Samaritan Inns is an amazing place to work. The kind of work that we do for the people who we serve is very special. We are not just a faith-based organization, but a Christian organization, whose founding principles were based on the Gospel of Luke and the Good Samaritan and giving back to those in need. It’s been almost 40 years since Samaritan Inns opened its doors and we’ve expanded the services that we provide.

We provide structured housing and addiction treatment and recovery services to homeless and at-risk men, women and mothers with children. We have a three-phase continuum that starts with an intensive treatment program that lasts about 28 days. Men and women graduate from that intensive treatment and move into a longer short-term program where they are able to stay from two to four months, depending on their individual needs. We provide structured housing and counseling services, and we are a certified Medicaid provider through the Department of Behavioral Health and nationally accredited by CARF – the Commission on Accreditation of Rehabilitation Facilities. The third phase of our continuum is a long-term recovery program, where we provide affordable housing to men and women who have been in recovery for at least six months and have a stable income. They have a sponsor and are interested in living in a community of like-minded peers.

Having experienced these types of issues in my own childhood, the mission holds a special place for me.

You were named an Honoree for the Washington Business Journal’s Women Who Mean Business Award. How did you get nominated for this recognition?

It was from the community. A friend and business colleague from the nonprofit business community here in DC nominated me and then I was chosen by a selection committee. I didn’t have much to do with the nomination, but I was just pleased as punch when I found out!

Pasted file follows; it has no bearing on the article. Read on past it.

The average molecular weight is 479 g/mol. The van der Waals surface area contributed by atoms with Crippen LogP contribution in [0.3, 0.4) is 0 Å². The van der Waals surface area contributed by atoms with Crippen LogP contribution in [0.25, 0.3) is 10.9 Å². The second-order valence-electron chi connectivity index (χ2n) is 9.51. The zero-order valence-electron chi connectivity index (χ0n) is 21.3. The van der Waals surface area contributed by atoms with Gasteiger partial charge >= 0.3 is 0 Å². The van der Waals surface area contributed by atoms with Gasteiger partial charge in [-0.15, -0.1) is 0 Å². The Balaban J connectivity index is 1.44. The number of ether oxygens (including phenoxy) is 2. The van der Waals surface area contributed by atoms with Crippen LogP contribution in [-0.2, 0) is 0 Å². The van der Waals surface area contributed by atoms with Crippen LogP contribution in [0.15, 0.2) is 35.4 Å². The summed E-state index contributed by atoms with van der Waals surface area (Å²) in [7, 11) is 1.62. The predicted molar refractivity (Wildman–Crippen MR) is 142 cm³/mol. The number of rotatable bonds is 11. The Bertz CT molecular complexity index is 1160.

Why did you decide to apply for Darden’s Women in Leadership TEP scholarship?

It seemed like an awesome opportunity to continue to uplevel my skills and to become a stronger executive. I’ve been on an intentional path of professional development for some time now, and this opportunity seemed like the next step in that process. I’ve been working with a coach for the last year, which has helped me to round out my skillset and to use my self-talk to my advantage rather than having it serve as my own worst critic.

What are you looking forward to with participating in TEP this year?

I’m looking forward to meeting other executives and learning from them, and upleveling my skills. One of the big benefits of this particular type of cohort is the brain trust that will be available to me from my peers.

Additionally, Samaritan Inns has been dealing with a number of challenges and changes that are out of our control, such as changes in government regulations and requirements. We started out of a church ministry almost 40 years ago and it has grown based on what was available to us in terms of how we were able to structure our program. Those things have changed very recently and our business model was built on an old set of guidelines and principles. Now we are in a different place and trying to figure out how our business model needs to change so that we can continue to serve our mission and the good work that we do.